A-Men 2 is first and foremost a puzzle game. You have a number of different characters at your disposal, each with their own abilities ranging from disguising yourself as the enemy and placing route-altering signs, equipping a rifle that can shoot enemies, building ladders and fixing machinery, to using a grapple hook. While there is platforming involving, switching between characters at the opportune moments, using their abilities at the proper times to assist other characters or kill enemies constitute the core of the game. However that proper timing is where I found the game also frustrates. It's satisfying to finally succeed and reach the waiting evacuation chopper, but to get to that point requires an exorbitant amount of trial and error. There's no flexibility in your attempts; there's one correct way to trigger the various switches and machines ans use your characters, at the right places, at the right times, and until you get that sequence down, you'll only be making frustratingly small intervals of progress at a time. It doesn't help that you can only save at certain checkpoints in each level and dying before them requires you to restart from the beginning.
If going solo isn't your style, you can also tackle A-Men 2 cooperatively with three other players. A-Men 2 may have charming visuals, a humorous self-aware narrative with characters who know they're NPCs in a game, and the mechanics themselves are fun, but the focus on trial and error leads to frustration more often than not. You can purchase A-Men 2 on the Playstation Store.

Thursday, December 19, 2013

PC Spotlight #58: Kerbal Space Program

Title: Kerbal Space Program
Developer: Squad
Platforms: PC, Mac, Linux
Price: $26.99 (currently on sale for $18.08 on Steam)
A lot of games use space as a setting and more often than not, it's used as a means to implement alien races and dogfights and other sci-fi elements. Few games present space as a frontier to be explored; the only one I can think of is Outer Wilds. Like that game, Kerbal Space Program offers the player an open universe to explore, but while Outer Wilds was all about discovery, Kerbal takes the physics-heavy technical approach and turns space exploration into a thrilling scientific experience.
The core goal of Kerbal is simple. Build a space-worthy ship and venture out into space. Land on planets, orbit moons, use gravitational orbits to slingshot across the solar system. But accomplishing these goals, even the simplest task of reaching space, is where the challenge and fun begins. Unlike...say, the aforementioned Outer Wilds, controlling and maneuvering your ships is not as easy as turning and setting thrusting to full. Like in real life, you have to consider a host of variables, from atmospheric drag, planetary gravity, momentum and inertia, weight. Getting your ship off the group into space itself requires you to have enough fuel, have detachers at the optimal spots to detach heavy parts, and timing to detach them at the right time. Landing from orbit is an equally challenging in-depth task as you use counter momentum and gravity to reduce your speed and descend through the atmosphere. It's just as much fun building an able craft with stabilizer fins and careful timed deployment stages as it is building a lop-sided booster heavy ship that go pulls into a barrel roll when physics takes hold.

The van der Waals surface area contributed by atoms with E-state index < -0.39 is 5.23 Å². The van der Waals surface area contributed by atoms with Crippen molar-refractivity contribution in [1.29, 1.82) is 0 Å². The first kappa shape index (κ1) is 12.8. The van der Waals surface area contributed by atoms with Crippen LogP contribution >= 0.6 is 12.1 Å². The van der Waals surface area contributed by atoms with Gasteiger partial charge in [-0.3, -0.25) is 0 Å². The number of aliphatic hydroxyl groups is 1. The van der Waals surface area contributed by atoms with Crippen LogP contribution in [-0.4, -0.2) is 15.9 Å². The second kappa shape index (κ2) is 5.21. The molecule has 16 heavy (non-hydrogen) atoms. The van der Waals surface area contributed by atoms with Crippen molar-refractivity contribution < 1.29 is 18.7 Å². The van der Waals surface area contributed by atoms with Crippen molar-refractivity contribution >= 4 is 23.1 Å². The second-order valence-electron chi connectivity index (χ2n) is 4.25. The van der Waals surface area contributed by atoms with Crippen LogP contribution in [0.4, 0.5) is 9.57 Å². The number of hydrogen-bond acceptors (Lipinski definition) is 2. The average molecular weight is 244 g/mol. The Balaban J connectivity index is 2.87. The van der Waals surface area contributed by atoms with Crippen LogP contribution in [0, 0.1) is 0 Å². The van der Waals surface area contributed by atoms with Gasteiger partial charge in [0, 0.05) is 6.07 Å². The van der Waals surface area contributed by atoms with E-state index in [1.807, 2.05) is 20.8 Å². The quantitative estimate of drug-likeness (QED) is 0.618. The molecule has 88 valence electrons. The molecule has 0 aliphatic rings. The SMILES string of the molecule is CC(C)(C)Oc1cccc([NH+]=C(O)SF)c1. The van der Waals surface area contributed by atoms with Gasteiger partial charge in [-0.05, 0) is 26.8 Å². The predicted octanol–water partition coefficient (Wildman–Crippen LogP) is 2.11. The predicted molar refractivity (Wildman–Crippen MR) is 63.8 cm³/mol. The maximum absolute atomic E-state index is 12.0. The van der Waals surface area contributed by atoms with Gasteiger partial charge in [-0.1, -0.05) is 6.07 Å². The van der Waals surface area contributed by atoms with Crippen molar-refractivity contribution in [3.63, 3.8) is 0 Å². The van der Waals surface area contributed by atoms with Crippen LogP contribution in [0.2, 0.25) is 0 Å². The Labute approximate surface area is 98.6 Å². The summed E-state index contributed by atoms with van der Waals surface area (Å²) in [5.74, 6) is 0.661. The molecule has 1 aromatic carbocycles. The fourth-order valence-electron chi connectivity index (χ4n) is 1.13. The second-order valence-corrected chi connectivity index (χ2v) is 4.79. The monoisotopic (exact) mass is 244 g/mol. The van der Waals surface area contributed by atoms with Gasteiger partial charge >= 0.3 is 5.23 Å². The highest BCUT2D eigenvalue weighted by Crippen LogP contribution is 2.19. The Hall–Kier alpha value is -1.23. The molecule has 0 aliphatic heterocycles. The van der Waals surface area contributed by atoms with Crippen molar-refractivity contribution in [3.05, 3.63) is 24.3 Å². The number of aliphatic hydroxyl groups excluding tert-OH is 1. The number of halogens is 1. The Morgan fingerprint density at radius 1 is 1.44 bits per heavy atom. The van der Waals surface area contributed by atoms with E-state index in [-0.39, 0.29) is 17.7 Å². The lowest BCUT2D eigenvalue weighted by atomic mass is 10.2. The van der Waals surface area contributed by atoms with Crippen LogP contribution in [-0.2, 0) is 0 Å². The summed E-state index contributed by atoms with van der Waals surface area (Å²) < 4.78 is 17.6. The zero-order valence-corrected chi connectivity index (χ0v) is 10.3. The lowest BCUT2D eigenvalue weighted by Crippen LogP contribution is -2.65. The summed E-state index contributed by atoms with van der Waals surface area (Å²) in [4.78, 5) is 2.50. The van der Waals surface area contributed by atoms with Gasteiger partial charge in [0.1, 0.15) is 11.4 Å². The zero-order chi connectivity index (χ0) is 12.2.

However, space flight and building your ship is only a portion of the gameplay that Kerbal Space Program offers. From landing and exploring on procedurally generated planet surfaces with rovers, collecting samples and researching new technology in the lab, building satellites and stations, manage your crew, and more, Kerbal offers a well rounded and deep space exploration experience.
Even with all these features and mechanics, Kerbal is still in beta with more content to come, including a fleshed Career Mode (technically in the game, but with more missions and features to be added), more parts, and even more aspects to consider like heat upon re-entry and turbulence. At this stage, Kerbal Space Program already impresses with its realistic take on space exploration and open-ended gameplay. You can purchase Kerbal Space Program from the developer's site and Steam.

And I'm back!

Hello and happy holidays, readers and indie gamers! Good news is that my semester is over, Winter break has begun, and I'm back to delivering you news and impressions of the best, most innovative, and just plain fun indie games. Today's going to be light, just the long overdue impressions of Kerbal Space Program and A-Men 2, but over the rest of the week, month, and January, I'll be making up for my hiatus with tons of coverage for great indies I've played, discovered, heard about online.

I'll be doing a 2013 in Review feature, where I'll write about my top 20 indie games of the year. To say it was tough to pick just 20 and then rank them is an understatement, especially when so many quality experiences were released this year. Besides those features, I'll have the usual impressions and previews of IOS, PC, and maybe even a console indie or two.

So as I said previously, thank you for your continued support, not just for my blog, but for indies in general. And don't forget that this is probably the best time of year to build up that indie library; Steam's Holiday sale just got underway, Desura and ShinyLoot have promising indie sales, and IndieGameStand is conducting a 12 Days of Christmas Charity.

Thursday, December 5, 2013

A Short Hiatus